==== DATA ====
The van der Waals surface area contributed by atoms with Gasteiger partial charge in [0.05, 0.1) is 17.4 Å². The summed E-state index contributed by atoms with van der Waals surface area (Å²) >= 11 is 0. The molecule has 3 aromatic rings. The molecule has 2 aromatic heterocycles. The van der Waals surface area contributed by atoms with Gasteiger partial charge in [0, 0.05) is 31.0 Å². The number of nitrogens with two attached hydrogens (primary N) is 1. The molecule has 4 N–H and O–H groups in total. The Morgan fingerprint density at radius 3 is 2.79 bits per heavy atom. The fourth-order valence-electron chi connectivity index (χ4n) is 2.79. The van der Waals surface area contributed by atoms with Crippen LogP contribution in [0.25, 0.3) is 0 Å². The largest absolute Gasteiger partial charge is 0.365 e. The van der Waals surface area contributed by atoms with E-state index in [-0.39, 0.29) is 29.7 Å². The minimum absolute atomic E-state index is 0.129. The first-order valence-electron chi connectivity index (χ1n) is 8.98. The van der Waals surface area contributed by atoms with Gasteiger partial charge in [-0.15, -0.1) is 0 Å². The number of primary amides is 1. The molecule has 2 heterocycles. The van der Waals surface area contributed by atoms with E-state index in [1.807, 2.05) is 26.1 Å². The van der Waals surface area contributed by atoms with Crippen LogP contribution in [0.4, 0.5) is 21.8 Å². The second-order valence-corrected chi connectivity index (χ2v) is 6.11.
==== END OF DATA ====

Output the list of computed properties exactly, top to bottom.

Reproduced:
The van der Waals surface area contributed by atoms with Gasteiger partial charge in [0.05, 0.1) is 17.4 Å². The summed E-state index contributed by atoms with van der Waals surface area (Å²) >= 11 is 0. The molecule has 3 aromatic rings. The molecule has 2 aromatic heterocycles. The van der Waals surface area contributed by atoms with Gasteiger partial charge in [0, 0.05) is 31.0 Å². The number of nitrogens with two attached hydrogens (primary N) is 1. The molecule has 4 N–H and O–H groups in total. The Morgan fingerprint density at radius 3 is 2.79 bits per heavy atom. The fourth-order valence-electron chi connectivity index (χ4n) is 2.79. The van der Waals surface area contributed by atoms with Crippen LogP contribution in [0.25, 0.3) is 0 Å². The largest absolute Gasteiger partial charge is 0.365 e. The van der Waals surface area contributed by atoms with E-state index in [-0.39, 0.29) is 29.7 Å². The minimum absolute atomic E-state index is 0.129. The first-order valence-electron chi connectivity index (χ1n) is 8.98. The van der Waals surface area contributed by atoms with Gasteiger partial charge in [-0.15, -0.1) is 0 Å². The number of primary amides is 1. The molecule has 2 heterocycles. The van der Waals surface area contributed by atoms with E-state index in [1.807, 2.05) is 26.1 Å². The van der Waals surface area contributed by atoms with Crippen LogP contribution in [0.4, 0.5) is 21.8 Å². The second-order valence-corrected chi connectivity index (χ2v) is 6.11.